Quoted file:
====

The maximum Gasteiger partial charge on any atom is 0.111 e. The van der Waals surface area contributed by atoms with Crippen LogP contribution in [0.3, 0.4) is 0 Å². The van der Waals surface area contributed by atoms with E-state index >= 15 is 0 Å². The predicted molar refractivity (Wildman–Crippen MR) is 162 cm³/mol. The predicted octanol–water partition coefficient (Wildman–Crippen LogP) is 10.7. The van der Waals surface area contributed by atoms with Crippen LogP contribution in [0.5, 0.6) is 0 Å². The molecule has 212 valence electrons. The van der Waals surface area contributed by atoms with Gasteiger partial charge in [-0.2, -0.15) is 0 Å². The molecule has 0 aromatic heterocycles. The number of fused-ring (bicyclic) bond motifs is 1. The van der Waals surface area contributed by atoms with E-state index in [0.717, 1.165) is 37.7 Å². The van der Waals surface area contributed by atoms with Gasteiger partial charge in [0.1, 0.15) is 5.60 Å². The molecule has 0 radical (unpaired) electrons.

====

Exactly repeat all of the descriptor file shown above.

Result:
The maximum Gasteiger partial charge on any atom is 0.111 e. The van der Waals surface area contributed by atoms with Crippen LogP contribution in [0.3, 0.4) is 0 Å². The van der Waals surface area contributed by atoms with E-state index >= 15 is 0 Å². The predicted molar refractivity (Wildman–Crippen MR) is 162 cm³/mol. The predicted octanol–water partition coefficient (Wildman–Crippen LogP) is 10.7. The van der Waals surface area contributed by atoms with Crippen LogP contribution in [0.5, 0.6) is 0 Å². The molecule has 212 valence electrons. The van der Waals surface area contributed by atoms with Gasteiger partial charge in [-0.2, -0.15) is 0 Å². The molecule has 0 aromatic heterocycles. The number of fused-ring (bicyclic) bond motifs is 1. The van der Waals surface area contributed by atoms with E-state index in [0.717, 1.165) is 37.7 Å². The van der Waals surface area contributed by atoms with Gasteiger partial charge in [0.1, 0.15) is 5.60 Å². The molecule has 0 radical (unpaired) electrons.